With the future of Resort Municipality Initiative (RMI) funding unclear beyond 2017, British Columbia's 14 RMI communities are stressing the importance of the program.
A report commissioned by the communities — titled RMI Funding: Building on Success — was presented to provincial Minister of Jobs, Tourism and Skills Training Shirley Bond at last month's Union of BC Municipalities convention in Victoria.
"Right now, technically, the RMI program ends at the end of 2017, and Minister Bond has made it quite clear that she sees the value of this program," said Whistler Mayor Nancy Wilhelm-Morden.
"She sees the return on investment that the province reaps from the RMI program, and she wants to convince her cabinet colleagues that this program needs to continue."
In an emailed response from Bond's office the minister said: "We are reviewing the RCC report and working with them to get more insight and clarification on some of the statistics and recommendations.
"The province invests over $98 million annually in the tourism sector.
"The RMI is one part of that investment and has met with great success."
Some key findings from the report: Tourism spending in the 14 RMI communities grew by just over 38 per cent from 2011 to 2015; the rest of the province grew just 20 per cent.
The accommodation revenues collected in those communities grew 42 per cent (the rest of the province grew 29 per cent).
The 14 RMI communities welcome 5.34 million visitors every year — 105 visitors for every local resident.
Though the 14 RMI communities have only one per cent of the total provincial population, they collectively contribute 29 per cent of the taxes contributed to the province by the tourism sector ($265 million annually), 30 per cent of the province's tourism export revenues ($1.97 billion annually) and 16 per cent of provincial tourism employment (21,375 jobs).
In Whistler, the impact of RMI funds has been clear.
"When you look at the numbers out of Whistler and compare them to, for example, the film industry, Whistler generates $1.53 billion in GDP, the film industry in the entire province of B.C. generates between $1.1 billion and $1.4 billion," Wilhelm-Morden said.
"Whistler has 15,000 jobs, the entire film industry in the entire province of B.C. generates between 15,000 and 20,000 jobs."
But the real kicker comes attached to the return-on-investment figures: through tax credits and grants, the province invests hundreds of millions of dollars into the film industry, Wilhelm-Morden said.
Through the RMI program, Whistler got about $6.5 million this year.
"So (hundreds of millions in tax breaks) gets you $1.1 to $1.5 billion GDP, $6.5 million here in Whistler gets you $1.53 billion GDP," she said.
Without RMI funds, Whistler would "be looking at an 18- to 20-per-cent property tax increase to make up those moneys," Wilhelm-Morden said.
In Revelstoke, RMI funding has meant new cross-country trails, a cross-country ski lodge, new groomers, lights for night skiing and more, said Alan Mason, director of community economic development with Revelstoke.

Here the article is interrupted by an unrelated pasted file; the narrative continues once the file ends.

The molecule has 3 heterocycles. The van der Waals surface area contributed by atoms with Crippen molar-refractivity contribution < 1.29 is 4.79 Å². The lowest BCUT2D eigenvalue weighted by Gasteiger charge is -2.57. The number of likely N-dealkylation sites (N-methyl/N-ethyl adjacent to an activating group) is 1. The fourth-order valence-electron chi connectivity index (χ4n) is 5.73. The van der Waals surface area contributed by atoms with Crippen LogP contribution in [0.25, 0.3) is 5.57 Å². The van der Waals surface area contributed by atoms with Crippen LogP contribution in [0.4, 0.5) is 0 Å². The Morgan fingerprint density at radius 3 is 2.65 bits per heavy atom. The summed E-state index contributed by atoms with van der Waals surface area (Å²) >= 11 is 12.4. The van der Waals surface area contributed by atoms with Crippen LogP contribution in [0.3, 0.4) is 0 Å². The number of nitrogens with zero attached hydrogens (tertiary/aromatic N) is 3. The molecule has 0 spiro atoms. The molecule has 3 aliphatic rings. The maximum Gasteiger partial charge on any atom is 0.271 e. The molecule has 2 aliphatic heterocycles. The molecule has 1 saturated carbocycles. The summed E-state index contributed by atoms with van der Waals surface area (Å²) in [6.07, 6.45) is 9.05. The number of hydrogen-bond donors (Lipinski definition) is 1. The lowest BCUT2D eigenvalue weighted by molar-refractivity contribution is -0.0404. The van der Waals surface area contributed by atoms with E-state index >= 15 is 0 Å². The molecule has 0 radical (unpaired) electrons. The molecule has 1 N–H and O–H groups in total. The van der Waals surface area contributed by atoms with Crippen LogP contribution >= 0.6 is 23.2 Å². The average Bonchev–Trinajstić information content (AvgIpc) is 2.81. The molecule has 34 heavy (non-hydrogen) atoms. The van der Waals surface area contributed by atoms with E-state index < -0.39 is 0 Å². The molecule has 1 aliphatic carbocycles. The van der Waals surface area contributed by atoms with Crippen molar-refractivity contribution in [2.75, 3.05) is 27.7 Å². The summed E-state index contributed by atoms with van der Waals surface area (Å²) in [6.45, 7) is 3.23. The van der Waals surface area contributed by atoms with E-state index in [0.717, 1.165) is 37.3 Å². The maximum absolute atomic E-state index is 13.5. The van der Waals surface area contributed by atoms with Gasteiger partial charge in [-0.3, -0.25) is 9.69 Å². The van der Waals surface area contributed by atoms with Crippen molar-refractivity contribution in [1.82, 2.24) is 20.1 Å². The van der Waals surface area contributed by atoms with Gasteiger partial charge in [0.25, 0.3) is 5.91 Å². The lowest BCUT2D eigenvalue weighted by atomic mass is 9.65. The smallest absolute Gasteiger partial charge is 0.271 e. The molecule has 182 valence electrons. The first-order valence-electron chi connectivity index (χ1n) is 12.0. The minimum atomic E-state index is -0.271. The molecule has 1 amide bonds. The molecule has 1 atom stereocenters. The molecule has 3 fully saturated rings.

"We make really good use of these funds, and some of the money has also been spent just to spruce up the downtown, so that when people come here it's attractive," Mason said.
"I think for a lot of the smaller places like Revelstoke, our infrastructure was pretty basic, and so this money has helped us to really improve and upgrade and provide good quality infrastructure, which helps us attract people."
In Tofino, the funds have been put towards new trails, handicap accessible beach access, visitor shuttles and aesthetic street improvements, said Mayor Josie Osborne.
"(Without RMI funds), I think Tofino would be less accessible, more difficult to get around, and it's just not as inviting and as welcome as it can be by having good infrastructure," Osborne said.
"I think this was a really visionary program for the province to establish in the first place, so I think what all resort municipalities are hoping for is an extension of the program to give us certainty, so that we can plan for the future for the next five, 10 years, and continue to work with the province to refine the program."
The report also included comparative stats from resorts around the world, many of which boast budgets that are bolstered by a resort sales tax.
"There's a much bigger issue here, which would be a major policy decision for the province, and that is that most successful resort communities have some ability to get a large portion of their revenues from the tourist spend in resorts, as opposed to looking at property taxes," said Sun Peaks Mayor Al Raine.
"To have a resort-wide sales tax would certainly be a fair way to fund tourism costs."
RMI money has been used to boost Sun Peaks' summer offerings, Raine said.
"The most important thing for us was to go from where we were almost a nonexistent summer resort to where people started to think about Sun Peaks as a summer destination, and that's proven to be a good decision, because certainly we're in double-digit increases in our summer market," Raine said.
Without financial support of some kind, "business is going to start to decline," he added.
"Some people think 'Oh no, Whistler is on a big roll, it would take years for it to decline,' and my response would be, 'Yeah, if it takes years for it to decline then it's going to take years for it to build itself back up again to where it once was."
With a provincial election scheduled for May 2017, it's unclear when a decision will be made regarding the future of RMI funding.